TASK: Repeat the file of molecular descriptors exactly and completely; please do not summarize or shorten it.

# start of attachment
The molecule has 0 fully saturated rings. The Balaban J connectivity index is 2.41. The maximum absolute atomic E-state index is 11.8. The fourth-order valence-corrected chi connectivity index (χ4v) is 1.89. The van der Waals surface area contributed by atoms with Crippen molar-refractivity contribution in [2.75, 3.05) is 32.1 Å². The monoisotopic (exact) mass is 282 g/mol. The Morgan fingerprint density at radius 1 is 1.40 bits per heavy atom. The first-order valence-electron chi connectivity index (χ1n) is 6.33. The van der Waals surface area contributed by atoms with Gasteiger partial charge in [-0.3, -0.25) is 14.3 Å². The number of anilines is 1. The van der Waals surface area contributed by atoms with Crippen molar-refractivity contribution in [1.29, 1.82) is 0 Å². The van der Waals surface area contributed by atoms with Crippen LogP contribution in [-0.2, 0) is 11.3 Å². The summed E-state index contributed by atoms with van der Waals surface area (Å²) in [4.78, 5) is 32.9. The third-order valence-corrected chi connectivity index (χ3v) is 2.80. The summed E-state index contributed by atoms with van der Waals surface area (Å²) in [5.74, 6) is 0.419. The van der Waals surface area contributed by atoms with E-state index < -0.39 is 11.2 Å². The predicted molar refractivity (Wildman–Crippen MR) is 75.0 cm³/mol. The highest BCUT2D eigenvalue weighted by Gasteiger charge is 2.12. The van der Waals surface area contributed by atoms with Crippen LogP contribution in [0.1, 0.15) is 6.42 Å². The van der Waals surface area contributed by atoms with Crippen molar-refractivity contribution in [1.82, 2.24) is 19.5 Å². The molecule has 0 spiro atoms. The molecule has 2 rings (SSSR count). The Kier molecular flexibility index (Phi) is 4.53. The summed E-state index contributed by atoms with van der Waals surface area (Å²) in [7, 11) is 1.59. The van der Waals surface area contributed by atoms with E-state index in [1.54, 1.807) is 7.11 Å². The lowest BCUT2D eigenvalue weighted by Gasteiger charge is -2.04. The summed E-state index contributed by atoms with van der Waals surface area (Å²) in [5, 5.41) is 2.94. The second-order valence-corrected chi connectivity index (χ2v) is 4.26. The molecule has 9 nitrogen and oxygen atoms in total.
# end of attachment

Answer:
The molecule has 0 fully saturated rings. The Balaban J connectivity index is 2.41. The maximum absolute atomic E-state index is 11.8. The fourth-order valence-corrected chi connectivity index (χ4v) is 1.89. The van der Waals surface area contributed by atoms with Crippen molar-refractivity contribution in [2.75, 3.05) is 32.1 Å². The monoisotopic (exact) mass is 282 g/mol. The Morgan fingerprint density at radius 1 is 1.40 bits per heavy atom. The first-order valence-electron chi connectivity index (χ1n) is 6.33. The van der Waals surface area contributed by atoms with Gasteiger partial charge in [-0.3, -0.25) is 14.3 Å². The number of anilines is 1. The van der Waals surface area contributed by atoms with Crippen molar-refractivity contribution in [1.29, 1.82) is 0 Å². The van der Waals surface area contributed by atoms with Crippen LogP contribution in [-0.2, 0) is 11.3 Å². The summed E-state index contributed by atoms with van der Waals surface area (Å²) in [4.78, 5) is 32.9. The third-order valence-corrected chi connectivity index (χ3v) is 2.80. The summed E-state index contributed by atoms with van der Waals surface area (Å²) in [5.74, 6) is 0.419. The van der Waals surface area contributed by atoms with E-state index < -0.39 is 11.2 Å². The predicted molar refractivity (Wildman–Crippen MR) is 75.0 cm³/mol. The highest BCUT2D eigenvalue weighted by Gasteiger charge is 2.12. The van der Waals surface area contributed by atoms with Crippen LogP contribution in [0.1, 0.15) is 6.42 Å². The van der Waals surface area contributed by atoms with Crippen molar-refractivity contribution in [1.82, 2.24) is 19.5 Å². The molecule has 0 spiro atoms. The molecule has 2 rings (SSSR count). The Kier molecular flexibility index (Phi) is 4.53. The summed E-state index contributed by atoms with van der Waals surface area (Å²) in [7, 11) is 1.59. The van der Waals surface area contributed by atoms with E-state index in [1.54, 1.807) is 7.11 Å². The lowest BCUT2D eigenvalue weighted by Gasteiger charge is -2.04. The summed E-state index contributed by atoms with van der Waals surface area (Å²) in [5, 5.41) is 2.94. The second-order valence-corrected chi connectivity index (χ2v) is 4.26. The molecule has 9 nitrogen and oxygen atoms in total.